Alice Springs, Australia
August 21, 2019, 1:51 pm
humidity: 23%
wind speed: 6 m/s ESE
sunrise: 6:26 am
sunset: 5:50 pm
Forecast August 22, 2019
August 2019
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Day 24 – Murray Bridge to home

Last day today, we packed up camp (which we are now getting pretty good at) and started the final leg of the drive to home.  The weather was overcast and cool and the last 700 km slowly ticked away as we slowly got used to having traffic around us again.

Not much to report for today – Lunch at MacDonald’s at Horsham and after a total of 8549km we pulled up at home about 6:30.

Everyone was pretty tired but had a great time.

Day 23 - Woomera to Murray Bridge

Today we woke up and it was raining so we had to pack up everything in the rain. It was really cold and not much fun.

On the way to Port Augusta we passed a solar powered car – it was still raining – Katherine said “it’s not going to go very fast in this weather!”.

We arrived at Port Augusta and walked around the shops for a while then we had some morning tea and continued driving.

We stopped at Port Wakefield to get some fuel and kept on going.

About 3pm we arrived in Handorf and got a hotdog and a milkshake for lunch we wandered the shops for a while a bought some lollies and some Beerenberg sauces.

We arrived in Murray Bridge at about 6:30pm and set up camp


Day 22 - Kings Canyon to Woomera

Today we start heading towards home, the delays earlier in Alice mean we will not get to Dalhousie this trip and from all reports the only way now to get a decent view of the water in Lake Eyre is to fly, so I guess we will just have to come back again some time.

The plan was to head south and stay the night at Coober Pedy, but as we got close to the SA border the weather was starting to turn and for quite some time we drove just outside of what looked like a pretty nasty dust storm.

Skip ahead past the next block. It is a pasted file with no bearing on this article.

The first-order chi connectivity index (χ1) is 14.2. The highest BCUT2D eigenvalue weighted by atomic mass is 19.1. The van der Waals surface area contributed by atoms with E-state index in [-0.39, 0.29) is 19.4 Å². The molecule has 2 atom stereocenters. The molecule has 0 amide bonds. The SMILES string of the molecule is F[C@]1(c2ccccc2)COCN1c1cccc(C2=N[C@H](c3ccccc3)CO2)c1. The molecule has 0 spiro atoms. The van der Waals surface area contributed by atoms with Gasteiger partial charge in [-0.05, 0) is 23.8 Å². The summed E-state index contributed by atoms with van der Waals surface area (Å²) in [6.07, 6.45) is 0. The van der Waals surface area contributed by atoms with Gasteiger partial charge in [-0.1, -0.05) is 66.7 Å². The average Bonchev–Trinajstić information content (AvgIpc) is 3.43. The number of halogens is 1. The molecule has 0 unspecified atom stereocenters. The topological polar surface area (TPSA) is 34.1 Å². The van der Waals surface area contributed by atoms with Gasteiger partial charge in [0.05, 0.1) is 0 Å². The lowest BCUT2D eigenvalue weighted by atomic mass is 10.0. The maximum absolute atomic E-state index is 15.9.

We stopped at Coober Pedy and within 15 Minutes the storm had arrived, the whole area was choked in dust and we quickly decided it was best to push on.

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We ended up traveling all the way down to Woomera where the weather was far more pleasant and set up camp for the night.

Over night the weather caught up – and while we had no dust storm, we had very strong winds, rain, thunder and lightning and for the first time in several weeks we were all pretty cold.  :rain: :rain: :rain: :rain:

Looks like the holiday was nearly over.

Day 21 - Kings Canyon

The warning signs in the camp ground about Dingoes were certainly true!  We had been there less than an hour before we saw our first dingo sneaking around people’s campsites looking for an easy feed. It didn’t take long before it stole a container of ham from one camper and we saw this repeated several times in the short time we were there.  They seemed to have no fear of people and come into the camp ground any time of day.

We drove out toward the Canyon but stopped at the medical centre where I got my stitches out. When we arrived at the canyon we decided to do the 6km rim walk. This started with a very hard climb, going up over 100 metres.  The younger fitter generation managed this a bit faster than Mum and Dad.

Kings Canyon Climb 1Kings Canyon Climb 2

Again like the walk through Kata Tjuta it was very scenic and well worth the climb at the start. There were several spectacular lookouts.

We had lunch at Kathleen springs and did another shorter walk to the waterhole at the head of the Kathleen gorge.

After all the walking we were all very tired and went back to the campsite to rest


Day 20 - The Olgas to Kings Canyon

Today we visited Kata Tjuta (The Olgas ) before driving up to Kings Canyon. At Kata Tjuta did the “Valley Of The Winds” walk – it wasn’t that windy   :ppp: but it was very scenic . It was a 7.4 km loop though the domes to 2 separate lookouts which were amazing, the walk took us about 2 ½ hrs. Some of the parts were quite difficult   – as the sign said. We took loads of photos.

After that we drove to Kings Canyon. But I can’t say much about that because I was asleep   <(-_-)>!


Day 19 - Uluru

Today we visited Uluru (Ayres Rock ), first we went to the cultural centre where we learned about some about the local aboriginals and the wildlife of the area. We also found out about a ranger guided walk called the Mala walk – which we decided to do. The walk was very informative and we learnt about the dreamtime stories of Uluru – the Pitjanjatjara people call these Tjukurpa (chook-a-pa).

The local aboriginals ask people not to climb Uluru because the climb can be dangerous and over 35 people have died  attempting the climb and the local aboriginals say they feel great sadness when someone is hurt or dies on their home land. They much prefer people to walk around the rock and learn more about their Tjukurpa stories – they say that there is no tjukurpa on top of Uluru, otherwise we would encourage climbing.